|Eat to live, and not live to eat. - Benjamin Franklin|
No. 92, 16 May 1994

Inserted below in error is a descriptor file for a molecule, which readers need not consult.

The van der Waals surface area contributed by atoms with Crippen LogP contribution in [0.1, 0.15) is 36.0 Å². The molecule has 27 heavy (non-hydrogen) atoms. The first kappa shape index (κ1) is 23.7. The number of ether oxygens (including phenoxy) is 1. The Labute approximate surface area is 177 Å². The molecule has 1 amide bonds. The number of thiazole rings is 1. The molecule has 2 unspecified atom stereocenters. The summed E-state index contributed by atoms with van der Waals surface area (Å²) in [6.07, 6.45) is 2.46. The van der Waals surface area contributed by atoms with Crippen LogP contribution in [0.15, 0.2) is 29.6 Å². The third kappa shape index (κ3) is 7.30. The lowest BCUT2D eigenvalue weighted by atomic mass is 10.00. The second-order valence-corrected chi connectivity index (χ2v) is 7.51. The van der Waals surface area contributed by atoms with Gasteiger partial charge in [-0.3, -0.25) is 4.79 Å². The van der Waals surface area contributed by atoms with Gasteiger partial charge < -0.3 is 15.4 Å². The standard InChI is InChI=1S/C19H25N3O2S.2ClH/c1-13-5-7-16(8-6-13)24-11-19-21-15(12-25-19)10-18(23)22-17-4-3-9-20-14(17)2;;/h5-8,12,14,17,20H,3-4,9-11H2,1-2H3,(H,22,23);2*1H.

RUSSIA KOZYREV ON BOSNIA MEETING. Russian Foreign Minister Andrei Kozyrev hailed the signing of the communique in Geneva on 13 May as an event that "makes unhappy those who would like to continue war" in Bosnia. Emphasizing Russia's role in the negotiations, Kozyrev claimed that the communique strongly resembled President Boris Yeltsin's recent message to the leaders of the US, France, Britain, and Germany. Meanwhile, Russia's State Duma voted on 13 May to call on the Foreign Ministry to press for the lifting of sanctions against rump Yugoslavia. The Duma's resolution passed with a vote of 270 for, 1 against, and 11 abstentions, Interfax and ITAR-TASS reported. Suzanne Crow, RFE/RL, Inc. DEFENSE MINISTRY, OTHERS ON MILITARY BUDGET. RFE/RL's Moscow correspondent reported on 12 May that Russian Defense Ministry spokesmen have expressed the hope that the State Duma will reconsider a preliminary vote on the state budget, taken on 11 May, that failed to provide an increase in defense spending that had been urged by the military leadership. According to the same report, an unnamed spokesman from the President's office said that Boris Yeltsin continues to support increased military spending, but the official agreed that the increase could only come if spending in other areas is reduced. Meanwhile, Sergei Glazyev, a member of the Democratic Party of Russia and chairman of the Duma's Economic Policy Committee, said that spending overall should have been increased by 30%; he suggested that a significant portion of that money should go to supporting high-tech enterprises in the defense sector, Interfax reported on 13 May. On 14 May Interfax quoted Egor Gaidar as saying that the Russia's Choice faction would take a "cautious stand" on the issue of defense expenditures but might be willing to support some increase in military spending. Stephen Foye, RFE/RL, Inc. RUTSKOI SHOOTS FROM THE HIP. In a fusillade of random shots, former Vice-President Aleksandr Rutskoi speaks out with verve, if not precision, in an interview with Newsweek of 23 May. On the other former Soviet republics: "Those countries that call themselves sovereign and independent never had their own statehood, never in their history. They were all parts of Russia, a great power." On whether these states should unite again and form a great Russia: "I have absolutely no doubt that that's what's going to happen." On responsibility for the bloodshed in October 1993: "Clinton sanctioned the actions of the president [Yeltsin], who broke the Constitution and the law. That is what caused the bloodshed." Keith Bush, RFE/RL, Inc. NO LDPR CABINET MEMBER. Prime Minister Viktor Chernomyrdin told Interfax on 13 May that he had held a "brief" meeting on the previous day with Vladimir Zhirinovsky, the leader of the Liberal Democratic Party of Russia (LDPR), and that he had declined Zhirinovsky's request that LDPR members be admitted to the cabinet. Keith Bush, RFE/RL, Inc. CHERNOMYRDIN'S MESSAGE FOR INTERNAL CONSUMPTION . . . Addressing women directors of industrial enterprises on 13 May, Chernomyrdin stated that the government's main task was to halt and reverse the decline in industrial production, Interfax reported. He advocated "a civilized Russian market, rather than fetching everything from abroad." Chernomyrdin promised emergency measures to rescue light industry, including loans and soft credits at an annual interest rate of 25 percent [compared with a current base rate of around 205 percent]. He ruled out an immediate raising of fuel prices to world levels as this would bankrupt more than 60 percent of the nation's enterprises, and he also spoke out against a reconciliation of enterprises' mutual debts on a national scale. Keith Bush, RFE/RL, Inc. . . . AND HIS WORDS FOR THE WEST. In an article appearing in The Financial Times of 16 May, Chernomyrdin emphasized the need for fiscal and monetary rectitude. He pledged that his government would adhere to tight monetary and credit policies despite a first quarter slump of 25 percent in industrial output. Chernomyrdin divided Russian industrial plants into three groups. The first were adapting successfully to new market conditions; the second--the largest number--had not yet adapted but were capable of doing so, yet need government help [i.e., continued subsidies]; and the third group contained those helpless cases that should be allowed to go bankrupt. However, the latter group would be closed down only when an effective social safety net was in place. Keith Bush, RFE/RL, Inc. 1994 ECONOMIC GROWTH PROJECTION LOWERED. Acting Finance Minister Sergei Dubinin told Interfax on 13 May that the government now hopes that the decline in industrial output in 1994 will stabilize and will be limited to 12-15 percent by the end of the year. The original official projection for the decline in industrial output in 1994 was 8 percent and the initial draft budget was predicated on that figure. However, any such projection was rendered untenable after output dropped by 25 percent during the first quarter of the year. It is not clear whether planned budgetary revenues have been adjusted accordingly. Keith Bush, RFE/RL, Inc. CIVIL AVIATION STRIKE THREATENED FOR 18 MAY. The Russian Aviators' Trade Union has threatened to halt all flights throughout the nation's air space effective 0500 GMT on 18 May, Interfax reported on 14 May. The union had sent a series of demands to the government on 25 February, dealing with flight security, "economic stability," professional standards, and social security, but had received no reply. Keith Bush, RFE/RL, Inc. TRANSCAUCASIA AND CENTRAL ASIA ABKHAZ ROUNDUP. In a closed-door session on 13 May, the Georgian parliament passed a resolution calling on the Georgian delegation conducting talks with the Abkhaz in Moscow not to sign a draft agreement on the disengagement of Georgian and Abkhaz forces and the deployment of CIS peacekeeping troops along the Inguri river that marks the boundary between Abkhazia and the rest of Georgia, as the agreement would not guarantee the safety of Georgian refugees who wished to return to Abkhazia, Interfax reported. Parliament chairman Eduard Shevardnadze denied rumors he had threatened to resign if parliament failed to ratify the agreement, according to Reuters. The debate continued on 14 May, but the Georgian delegation signed the agreement in Moscow anyway, arguing that the parliament's resolution was not legally valid. Interfax on 15 May quoted an Abkhaz delegate to the Moscow talks as stating that the CIS peacekeeping contingent would number 2,500-3,000, primarily Russians, and would be deployed before the end of May. Whether peacekeepers will also be deployed on the Abkhaz-Russian frontier, as the Georgian side had demanded, is not clear. Liz Fuller, RFE/RL, Inc. CRACKDOWN ON CRIME IN TBILISI . . . In a large-scale crackdown against illegal trafficking in arms and drugs, some 7,000 police sealed off Tbilisi completely during the morning of 14 May and arrested some 40 people wanted for serious crimes; quantities of arms and 100 stolen cars were confiscated, Tbilisi Television reported. Analogous raids took place in seven other towns or raions. On 15 May, a bomb exploded in the Armenian Drama Theatre in Tbilisi just before the beginning of a performance of a children's play, killing one child and seriously injuring 16 other people, ITAR-TASS and Interfax reported. Liz Fuller, RFE/RL, Inc. . . . AND ON POLITICAL OPPOSITION IN BAKU. A group of 150 members of the Azerbaijani Society for the Defense of Women were forcefully prevented by police from picketing the Azerbaijani parliament on 13 May to protest the signing of the Bishkek protocol on Nagorno-Karabakh, Interfax reported. During the night of 13 May, some 300 armed persons attacked the Baku headquarters of the opposition National Independence Party; on 14 May police blockaded the Baku office of the Azerbaijan Popular Front's newspaper Azadlyg and pressured journalists to leave the building; employees of the news agency Turan who share the premises were also forced to vacate their office. Liz Fuller, RFE/RL, Inc. KARIMOV IN JAPAN. Uzbekistan's President Islam Karimov is in Japan on a four-day official visit that is expected to focus on increasing trade between the two countries, Western agencies reported on 16 May. Uzbekistan is reported to want Japanese help in developing oil and gas extraction while Japanese firms are studying the possibility of an oil pipeline from Central Asia to the Pacific. Japan's Charge d'affaires in Tashkent, Kodzi Hino was quoted by AFP on 15 May as saying that Japan could offer development aid and loans but Hino added that there has not been time to prepare agreements. He complained that taxes on foreign businesses in Uzbekistan are not encouraging further investment. Bess Brown, RFE/RL, Inc. KYRGYZ PARLIAMENT HEAD IN SAUDI ARABIA. The chairman of Kyrgyzstan's parliament, Medetkan Sherimkulov, is participating in the haj, the Muslim pilgrimage to Mecca, and plans to use the occasion to expand Kyrgyzstan's relations with Saudi Arabia, ITAR-TASS reported on 13 May. Kyrgyzstan's President Askar Akaev made the pilgrimage in 1993. Bess Brown, RFE/RL, Inc. RUSSIAN COMMENT ON MONETARY UNION WITH TAJIKISTAN. Russia's Acting Minister of Finance Sergei Dubinin was quoted by Interfax on 15 May as saying that Russia is not insisting on monetary unification with Tajikistan. In Dubinin's view, Tajikistan should introduce "national coupons" and finance its spending independently instead of relying on Russian loans. In early May Tajikistan's head of state, parliament chairman Imomali Rakhmonov, visited Moscow to discuss the monetary union which, if Dubinin's remarks are indicative of Russian government thinking, is apparently desired more by the Tajik than the Russian side. Bess Brown, RFE/RL, Inc. CENTRAL AND EASTERN EUROPE MUSLIMS AND CROATS WRAP UP PACT ON FEDERATION. International media reported on 14 May that a ceremony took place in Geneva to mark the agreement between the two parties to the new Bosnian federation, which was launched through a series of declarations signed in Washington in February and in March. The pact includes provisions for dividing top government jobs and for drawing the borders of the new cantons. The trickiest aspect proved to be setting up arrangements for central Bosnia and Mostar, which both sides claim, but eventually it was decided to establish two multi-ethnic cantons, one based on Travnik and the other on the Herzegovinian capital. The pact calls for the new federation to include 58% of the entire republic's territory, while the agreement drawn up by Western allies and Russia on 13 May gives it only 51%. AFP says that, as a result of this discrepancy, there was no formal signing of the Muslim-Croat document. Meanwhile, Reuters reported on 14 May from Sarajevo that the Muslims and Croats have set up a joint command headed by Generals Fikret Muslimovic and Ante Roso, respectively. Patrick Moore, RFE/RL, Inc. WESTERN ALLIES AND RUSSIA AGREE ON BOSNIAN STRATEGY . . . International media reported on 13 May that a meeting of foreign ministers in Geneva had produced a coordinated and detailed framework for ending the Bosnian conflict. The United States, Russia, the EU, Germany, Britain, France, Belgium, and Greece participated. The 14 May Los Angeles Times noted that "they produced a three-page statement that emphasized their determination to convene peace talks, spelled out basic terms for a settlement, artfully glossed over some of the issues that have divided them in the past, and did not say what they would do if any of the Bosnian factions failed to respond. Their statement calls for a settlement that divides Bosnia into two republics--one Serb, one a Muslim-Croat federation--with an undefined constitutional link." Sanctions on Serbia-Montenegro could be lifted in stages as the agreement fell into place. Patrick Moore, RFE/RL, Inc. . . . BUT THE MUSLIMS AND SERBS ARE SKEPTICAL. RFE/RL's Balkan Service reported on 15 May that the Muslims slammed the agreement as rewarding ethnic cleansing and as solidifying Serb gains by providing for a cease-fire of at least four months. The Serbs, for their part, felt they are being asked to give up too much, and want an indefinite cease-fire. The 15 May Los Angeles Times quotes one US official as acknowledging that there are problems in pushing for a settlement without any clear threat of intervention or other direct pressure, but he concluded that "we have to give it a shot." Patrick Moore, RFE/RL, Inc. MUSLIMS GAIN GROUND NEAR TUZLA. The BBC reported on 15 May that Muslim forces have been gaining territory at Serb expense after three days of fighting in northeastern Bosnia. The Muslims are probing the weak spots of the over-extended Serb forces and knocked out a television tower on a hilltop. The UN fears that the two sides may settle down to a long-term low-level conflict and prove unwilling to negotiate seriously. Patrick Moore, RFE/RL, Inc. IRAN AND CROATIA DENY WEAPONS STORY. International media reported on 13 May that Tehran and Zagreb have denied a Washington Post story that an Iranian air force plane had delivered a least 60 tons of explosives to Zagreb on 4 May. The Post said that the Bosnian Croats took a cut and that the materials then moved on to Muslim lines. Meanwhile in Geneva, on 13 May AFP said that Islamic nations are ready to send peace-keepers to Bosnia if European nations withdraw. Patrick Moore, RFE/RL, Inc. PATRIARCH ALEXEI VISITS RUMP YUGOSLAVIA. On 14 May international media began coverage of the five-day visit by Patriarch Alexei, head of the Russian Orthodox Church, to the former Yugoslavia. Alexei, who began his trip in Belgrade, travels to Montenegro and Bosnia's capital of Sarajevo and is slated to meet with Russian peace keepers, as well as ranking Serbian politicians and religious leaders. On 14 May Reuters quoted Alexei as saying that one of his major aims is to "help the reconciliation of the peoples of former Yugoslavia." In other news, on 14-15 May Nedeljna borba carried excerpts of an interview with Andras Agoston, leader of the ethnic Hungarian party in Serbia's parliament, the Democratic Community of Hungarians in Vojvodina. In the interview, Agoston expressed optimism that Serbia's province of Vojvodina, home to the majority of rump Yugoslavia's ethnic Hungarian minority, will eventually attain autonomy. Stan Markotich, RFE/RL, Inc. HUNGARIAN SOCIALISTS REITERATE COALITION OFFER. In his first public speech since his car accident ten days ago, Hungarian Socialist Party Chairman Gyula Horn said on 15 May his party was still thinking in terms of a coalition rather than one-party rule, MTI reports. Even if it should win an absolute majority in the second round of the elections on 29 May, the HSP was ready to join forces with "all democratic forces" as well as individuals and movements belonging to no party who did not "compromise themselves" with the ruling Hungarian Democratic Forum, Horn said. According to Horn, coalition talks could successfully be completed within one month after 29 May; should the HSP get the most votes, it should logically provide the next prime minister, he added. Alfred Reisch, RFE/RL, Inc. POLISH GOVERNMENT REPORTS ON STRIKES. Industry Minister Marek Pol told the Sejm on 13 May that most of the strikes held in recent weeks were technically illegal, Gazeta Wyborcza reports. Strikes in brown-coal mines threatened national security, he noted. Pol pledged that the government will fulfill agreements with the unions but stressed that payment for strike days is out of the question. The unions that organized the strikes must cover their costs, Pol said. In the debate that followed, many deputies from the ruling Democratic Left Alliance (SLD) criticized Prime Minister Waldemar Pawlak. They charged that Pawlak's inconsistency on economic policy had encouraged the strikes. Pawlak was not present for the debate. Deputies from Pawlak's Polish Peasant Party in turn compared striking miners unfavorably to Polish farmers, "who have not used strike methods to withhold production." The Sejm accepted the government's report by a vote of 193 to 49, with 13 abstentions. Solidarity leader Marian Krzaklewski charged that Pol's report reflected the government's "confrontational" stance. A Solidarity spokesman threatened to launch a "second stage" of national protest should the government fail to open bilateral talks with the union, PAP reports. Louisa Vinton, RFE/RL, Inc. CZECHS AND SLOVAKS AGREE ON BORDER REGIME. During a meeting on 13 May in the Slovak town of Trencianske Teplice, Slovak and Czech Interior Ministers Ladislav Pittner and Jan Ruml, respectively, agreed on a common border regime, CTK and TASR reported. The ministers confirmed conclusions of a border commission which recommended that two villages (U Sabotu and Sidonie) would not be split between the countries. The implementation of measures to speed up customs clearance on the Slovak side will begin on 18 May and should be completed by the end of the month, Pittner said. Because of limited funds, the border will be installed only at those sections where the greatest probability of illegal crossings exists. Concerning the archives of the former Federal Intelligence Service, the two ministers agreed on their joint use until a complete set of certified documents can be handed over to the Slovak Intelligence Service. Sharon Fisher, RFE/RL, Inc. SLOVAK ECONOMIC UPDATE. On 12 May Slovak Statistical Office Chairman Stefan Condik reported on economic developments for the first quarter of 1994. In the first quarter of 1994 the inflation rate fell to a monthly average of 0.9%. Slovakia's trade deficit fell to only 35 million koruny in March, thanks to the implementation of an import surcharge. In the first quarter of 1994, foreign investment rose by 723 million koruny (6.7%) since the last quarter of 1993. Austria, Germany, the Czech Republic and the US remained the biggest investors. The share of private sector activity was 24.5% in industry, 59.3% in construction, 85.8% in commerce and 52% in transport. Economy Minister Peter Magvasi announced on 12 March that projects are being evaluated for coupon privatization, and 35 billion koruny worth of property has already been selected. Privatization Minister Milan Janicina said that at least 80 to 100 billion koruny worth of property should be sold in the next round of coupon privatization. During a meeting on 14 May, the cabinet approved a proposal to set the price of a coupon book at 700 koruny for citizens born in 1934 or earlier and at 1000 koruny for all others. On 11 May the coalition council discussed raising the VAT on certain goods from 6% to 25%. Sharon Fisher, RFE/RL, Inc. UDF HOLDS CONFERENCE. In the midst of a serious government crisis, Bulgaria's opposition Union of Democratic Forces held its 6th National Conference on 14 and 15 May. Demokratsiya reports on 16 May that the coalition reiterated its position that only early elections can set the country on the right path and that reorganizations of the current cabinet of Lyuben Berov would only represent futile attempts to halt the deepening political and economic crisis. Regarding its internal structures, the delegates approved a proposal to centralize powers with the National Conference and the National Coordinating Council--thus depriving the parliamentary caucus of its veto right--and to ban the children of former top communist officials from holding positions in the NCC or the UDF's regional and municipal executives. Similarly, if the coalition returns to power, it will not allow the same category of persons to join the government, the National Assembly, or the political leadership of regions and municipalities. On 13 May UDF Chairman Filip Dimitrov for the first time in over a year met with President Zhelyu Zhelev, which seems to indicate that relations between the two are warming up after a long period of hostility. Kjell Engelbrekt, RFE/RL, Inc. IMF APPROVES CREDITS FOR ROMANIA. The International Monetary Fund approved on 11 May credits for Romania totaling about $454 million, an RFE/RL correspondent in Washington and Radio Bucharest reported. The Fund's Executive Board approved a loan of about $267 million out of its special facility for nations in transformation, as well as a regular stand-by arrangement which will allow Bucharest to draw up to about $187 million over the next 19 months. The second half of the special transformation loan, another $267 million, will be made available if Romania's economic reform and stabilization efforts make sufficient progress. In announcing the loans, the IMF said the Romanian government will have to "press ahead vigorously" to meet the goals agreed with the fund. The Romanian government issued a declaration welcoming the approval of the credits. Michael Shafir, RFE/RL, Inc. ROMANIA AND EUROPE. The president of the European Parliament, Egon Klepsch, is paying a visit to Romania this week. Romanian media say Klepsch will hold talks on Romania's integration into European political and economic structures and the country's reform program. A delegation from Romania's parliament is in Warsaw to participate in this week's (16 to 18 May) session of the Parliamentary Assembly of the Council of Europe. During the session, assembly deputies will discuss Romania's compliance with council commitments on human rights and democratic reform. Michael Shafir, RFE/RL, Inc. MOLDOVAN FOREIGN MINISTER ON RUSSIAN POLICY. Moldova's new Foreign Minister, Mihai Popov, told Moldovan TV on 14 May as cited by Basapress that the country hopes to "cooperate with a democratic Russia which should see in Moldova a responsible and correct partner . . . Any political intimidation and economic pressure should be excluded from this relationship. We do not accept statements suggesting that near abroad states' must become satellites of Russia." Popov reiterated Moldova's demand for an "unconditional, early, and full withdrawal" of Russian troops from Moldova. Vladimir Socor, RFE/RL, Inc. KEBICH SAYS MONETARY UNION MAY NOT COME OFF IF HE LOSES ELECTION. On 13 May ITAR-TASS reported that the Belarusian Prime Minister Vyacheslau Kebich said that the Russian-Belarusian monetary union may not come off if he fails to win the presidential election. Kebich also insisted that the union in no way infringed upon Belarusian sovereignty and was in the country's best interest. In other news, Belarusian radio reported on 12 May that the leader of the centrist Party of Popular Accord, Henadz Karpenka, succeeded in collecting over 70 signatures from parliamentary deputies in support of his candidacy for president placing him on the 23 June slate along with Kebich, the leader of the Party of Communists of Belarus, Vasil Novikau, and the leader of the Belarusian Popular Front opposition, Zyanon Paznyak. Karpenka also collected 96,000 signatures from Belarusian citizens. The signature campaigns ended on 15 May. Ustina Markus, RFE/RL, Inc. KRAVCHUK ON DISARMAMENT. Ukrainian radio reported on 14 May that President Leonid Kravchuk stated that 180 nuclear warheads have been removed from Ukraine to Russia. He added that as the process of disarmament is proceeding according to plan, by the end of May all US missiles aimed at Ukraine will be recoded and Ukraine will cease being targeted by American warheads. Ustina Markus, RFE/RL, Inc. RADETSKY DENIES TROOP BUILDUP IN CRIMEA. On 13 May Interfax reported that the Ukrainian defense minister, Vitalii Radetsky, denied that Ukraine was building-up its forces in Crimea. In an earlier report the Chairman of the Russian State Duma's Commission on Commonwealth Affairs, Konstantin Zatulin, said that Kiev had deployed some 50,000 troops in the peninsula, most of these being residents from Western Ukraine. According to Radetsky this number corresponds to all forces in Crimea including the Black Sea Fleet, police forces, spetsnaz units and paramilitary guards. Ustina Markus, RFE/RL, Inc. RUSSIA TO START DISMANTLING PALDISKI REACTORS? German media reported on 14 May that Russian representatives had told Western nuclear energy experts at a meeting in Stockholm that Russia would dismantle soon--possibly by the end of 1995--the two nuclear reactors in the former Soviet naval base in Paldiski, Estonia. These experts also formed the Paldiski International Expert Reference Group, and chose as its leader Jan Olof Snihs from Sweden. BNS reported on 12 May that Estonia was becoming concerned over Russia's delay in starting the actual dismantling, earlier scheduled to begin on 15 May. Meanwhile, the Commander of Russia's Baltic Fleet, Admiral Vladimir Yegorov, could not visit Estonia on 12 May as planned because Tallinn had not issued the required permit. Estonian officials say that the Russian embassy had informed them of Yegorov's intent only two days earlier, whereas international practice calls for at least fifteen-days' notice for such visits. Russia's military attache in Tallinn, Anatolii Chizhikov, claimed that Estonia and Russia had agreed earlier to a five-day notice. He said that Yegorov's visit was connected to the withdrawal of Russian naval forces from Estonia. Furthermore, both Estonia and Latvia had not granted visas to Yegorov's entourage of 10 journalists. BNS and Interfax of 12 and 14 May did not specify whether Yegorov also intended to visit Latvia. Dzintra Bungs, RFE/RL, Inc. BALTIC ASSEMBLY WANTS RUSSIA TO REMOVE PRESSURE FROM ESTONIA. During a three-day meeting in Jurmala, the Baltic Assembly urged Russia to stop "psychological pressure" on Estonia and to remove its troops from there by 31 August, as planned previously. The parliamentarians from the three states said that they regarded any threat or form of pressure against one of the Baltic States as a threat against all of them. They also called on the European states to condemn the use of ethnic minority problems as a means of political pressure against their countries. Russia has often linked its relations with the Baltic States to demands for changes in the treatment of ethnic Russians living in the Baltics, Russian and Baltic media reported on 15 May. Dzintra Bungs, RFE/RL, Inc. [As of 1200 CET] Compiled by Vladimir Socor and Michael Shafir The RFE/RL DAILY REPORT, produced by the RFE/RL Research Institute (a division of Radio Free Europe/Radio Liberty, Inc.) with the assistance of the RFE/RL News and Current Affairs Division, is available through electronic mail by subscribing to RFERL-L at LISTSERV@UBVM.CC.BUFFALO.EDU. This report is also available by postal mail, as are the other publications of the Institute, and by fax. RFE/RL NEWS BRIEFS, an edited compendium of items first published in the Daily Report, is distributed along with the RFE/RL RESEARCH REPORT, a weekly journal providing topical analyses of political, economic and security developments throughout the Institute's area of interest. Longer analyses are available in a monograph series, RFE/RL STUDIES, and brief analytic summaries appear monthly in the RESEARCH BULLETIN. 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